Mouse study suggests new treatment options without unwanted side effects
WEDNESDAY, Feb. 13 (HealthDay News) -- Eye drops containing alpha-linolenic acid (ALA) significantly reduced symptoms of dry eye syndrome in mice, a new study says.
ALA is an omega-3 fatty acid that's not made by the body and has to be obtained through diet. Dry eye, which affects about 10 million people in the United States, causes symptoms such as stinging, burning, irritation or a feeling of scratchiness. It can lead to problems with day-to-day activities such as driving and reading.
Currently, treatment options are limited in terms of effectiveness and undesirable side effects, according to background information in the study, published in the February issue of the journal Archives of Ophthalmology.
Dr. Reza Dana, a Harvard Medical School professor and Cornea Service Director at the Massachusetts Eye and Ear Infirmary, and colleagues at the Schepens Eye Research Institute tested three formulations of fatty acids: 0.2 percent ALA; 0.2 percent linoleic acid (an omega-6 fatty acid); and 0.01 percent ALA combined with 0.1 percent linoleic acid.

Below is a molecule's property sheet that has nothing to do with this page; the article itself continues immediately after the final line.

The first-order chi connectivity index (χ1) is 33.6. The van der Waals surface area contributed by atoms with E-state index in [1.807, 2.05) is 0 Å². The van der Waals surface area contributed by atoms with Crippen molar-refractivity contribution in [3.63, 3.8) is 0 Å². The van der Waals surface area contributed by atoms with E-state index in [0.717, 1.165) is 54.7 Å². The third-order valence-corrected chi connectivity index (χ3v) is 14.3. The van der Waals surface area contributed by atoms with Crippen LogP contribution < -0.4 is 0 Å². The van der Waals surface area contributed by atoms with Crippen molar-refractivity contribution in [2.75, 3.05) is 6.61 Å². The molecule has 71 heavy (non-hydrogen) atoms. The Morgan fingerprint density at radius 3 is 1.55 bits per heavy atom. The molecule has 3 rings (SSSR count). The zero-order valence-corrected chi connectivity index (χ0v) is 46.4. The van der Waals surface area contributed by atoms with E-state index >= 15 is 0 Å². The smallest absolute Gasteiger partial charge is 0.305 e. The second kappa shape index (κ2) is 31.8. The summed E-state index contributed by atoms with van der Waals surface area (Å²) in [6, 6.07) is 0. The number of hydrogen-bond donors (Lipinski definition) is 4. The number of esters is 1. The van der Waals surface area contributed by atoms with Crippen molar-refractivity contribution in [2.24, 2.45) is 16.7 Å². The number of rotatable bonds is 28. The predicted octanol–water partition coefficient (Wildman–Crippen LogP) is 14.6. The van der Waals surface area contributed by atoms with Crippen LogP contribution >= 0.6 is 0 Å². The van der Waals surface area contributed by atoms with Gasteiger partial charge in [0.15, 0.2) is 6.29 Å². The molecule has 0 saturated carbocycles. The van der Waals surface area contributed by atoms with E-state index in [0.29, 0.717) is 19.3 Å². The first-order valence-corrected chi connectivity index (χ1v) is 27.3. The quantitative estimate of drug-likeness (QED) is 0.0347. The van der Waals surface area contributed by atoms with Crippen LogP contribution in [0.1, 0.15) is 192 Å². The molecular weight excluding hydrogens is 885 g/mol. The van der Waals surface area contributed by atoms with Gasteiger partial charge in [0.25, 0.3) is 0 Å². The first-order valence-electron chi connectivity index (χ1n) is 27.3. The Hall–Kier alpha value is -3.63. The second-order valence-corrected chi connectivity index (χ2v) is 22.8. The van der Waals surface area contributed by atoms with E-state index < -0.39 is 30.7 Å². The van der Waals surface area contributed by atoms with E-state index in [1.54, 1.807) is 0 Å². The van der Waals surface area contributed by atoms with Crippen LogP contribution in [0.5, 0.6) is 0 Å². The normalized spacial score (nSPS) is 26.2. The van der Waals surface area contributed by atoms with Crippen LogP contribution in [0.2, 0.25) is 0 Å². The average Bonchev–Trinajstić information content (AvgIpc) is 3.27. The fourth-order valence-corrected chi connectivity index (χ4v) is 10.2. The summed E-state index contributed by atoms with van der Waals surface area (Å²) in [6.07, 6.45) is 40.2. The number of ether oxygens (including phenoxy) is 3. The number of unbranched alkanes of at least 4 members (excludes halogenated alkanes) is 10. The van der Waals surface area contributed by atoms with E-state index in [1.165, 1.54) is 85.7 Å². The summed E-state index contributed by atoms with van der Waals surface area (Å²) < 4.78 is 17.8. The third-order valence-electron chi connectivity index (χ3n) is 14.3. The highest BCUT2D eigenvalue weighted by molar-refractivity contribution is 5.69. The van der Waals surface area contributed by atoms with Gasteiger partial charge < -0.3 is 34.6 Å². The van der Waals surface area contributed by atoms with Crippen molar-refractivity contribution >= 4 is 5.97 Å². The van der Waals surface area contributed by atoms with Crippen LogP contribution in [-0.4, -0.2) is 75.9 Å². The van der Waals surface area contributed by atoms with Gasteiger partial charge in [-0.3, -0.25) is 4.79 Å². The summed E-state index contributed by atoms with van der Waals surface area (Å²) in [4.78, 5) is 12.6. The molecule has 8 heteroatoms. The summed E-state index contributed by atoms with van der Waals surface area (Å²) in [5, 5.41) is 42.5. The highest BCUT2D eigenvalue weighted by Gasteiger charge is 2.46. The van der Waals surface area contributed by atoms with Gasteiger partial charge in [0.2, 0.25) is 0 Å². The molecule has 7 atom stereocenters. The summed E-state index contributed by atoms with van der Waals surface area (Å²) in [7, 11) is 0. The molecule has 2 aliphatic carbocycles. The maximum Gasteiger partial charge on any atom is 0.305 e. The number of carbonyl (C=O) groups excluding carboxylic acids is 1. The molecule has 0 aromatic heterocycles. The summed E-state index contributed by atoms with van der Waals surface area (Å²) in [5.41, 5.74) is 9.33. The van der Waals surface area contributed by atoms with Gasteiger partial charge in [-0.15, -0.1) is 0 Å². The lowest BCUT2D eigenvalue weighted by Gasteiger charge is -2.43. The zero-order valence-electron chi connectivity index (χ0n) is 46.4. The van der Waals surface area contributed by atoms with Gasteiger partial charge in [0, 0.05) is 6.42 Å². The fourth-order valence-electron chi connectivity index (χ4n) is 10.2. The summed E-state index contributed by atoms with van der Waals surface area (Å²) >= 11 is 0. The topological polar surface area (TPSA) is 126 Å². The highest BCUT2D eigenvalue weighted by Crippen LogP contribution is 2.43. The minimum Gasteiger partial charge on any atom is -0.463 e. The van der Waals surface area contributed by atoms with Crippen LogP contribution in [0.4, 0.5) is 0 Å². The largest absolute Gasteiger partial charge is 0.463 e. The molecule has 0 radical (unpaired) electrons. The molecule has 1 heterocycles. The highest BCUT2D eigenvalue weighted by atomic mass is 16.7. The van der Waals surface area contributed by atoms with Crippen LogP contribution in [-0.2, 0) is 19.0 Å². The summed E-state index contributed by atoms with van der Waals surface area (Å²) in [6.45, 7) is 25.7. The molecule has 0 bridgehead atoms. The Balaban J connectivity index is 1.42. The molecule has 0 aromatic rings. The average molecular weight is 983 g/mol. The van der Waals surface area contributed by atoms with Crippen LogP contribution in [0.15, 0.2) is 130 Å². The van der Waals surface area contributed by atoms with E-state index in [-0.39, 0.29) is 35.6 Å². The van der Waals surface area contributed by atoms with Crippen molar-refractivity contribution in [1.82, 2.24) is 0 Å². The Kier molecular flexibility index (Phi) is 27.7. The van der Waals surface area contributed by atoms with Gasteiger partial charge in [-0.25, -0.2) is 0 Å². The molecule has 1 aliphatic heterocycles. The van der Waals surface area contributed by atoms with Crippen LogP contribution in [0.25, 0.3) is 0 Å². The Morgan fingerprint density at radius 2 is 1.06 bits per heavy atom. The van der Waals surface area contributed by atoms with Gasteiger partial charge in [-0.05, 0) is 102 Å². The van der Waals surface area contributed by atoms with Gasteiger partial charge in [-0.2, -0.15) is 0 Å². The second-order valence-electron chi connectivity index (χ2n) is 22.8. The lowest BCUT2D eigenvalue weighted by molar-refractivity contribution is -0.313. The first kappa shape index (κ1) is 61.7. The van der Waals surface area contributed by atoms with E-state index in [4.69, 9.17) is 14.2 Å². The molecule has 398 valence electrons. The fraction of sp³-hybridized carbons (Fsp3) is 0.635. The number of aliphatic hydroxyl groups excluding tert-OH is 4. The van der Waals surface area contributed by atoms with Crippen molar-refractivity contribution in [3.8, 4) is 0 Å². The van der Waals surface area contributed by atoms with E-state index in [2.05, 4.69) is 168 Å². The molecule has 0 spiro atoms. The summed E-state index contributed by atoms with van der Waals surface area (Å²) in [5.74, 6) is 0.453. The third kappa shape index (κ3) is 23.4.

Some mice received once-a-day treatment with these eye drops, while other mice did not receive any eye drops. The eyes of mice treated with ALA showed a significant reversal in epithelial damage to the cornea, which is the transparent dome that covers the pupil.
"The current study for the first time demonstrates the benefit of topical application of a particular fatty acid in treating the signs of dry eye syndrome at both the molecular and cellular levels," Dana noted.
"Using topical formulations of fatty acids to treat dry eye would allow for more flexibility for treatment, including lessening side effects that patients can experience from oral intake of fatty acids. Clinical studies with topical fatty acids are being planned, which, if successful, could alter the m
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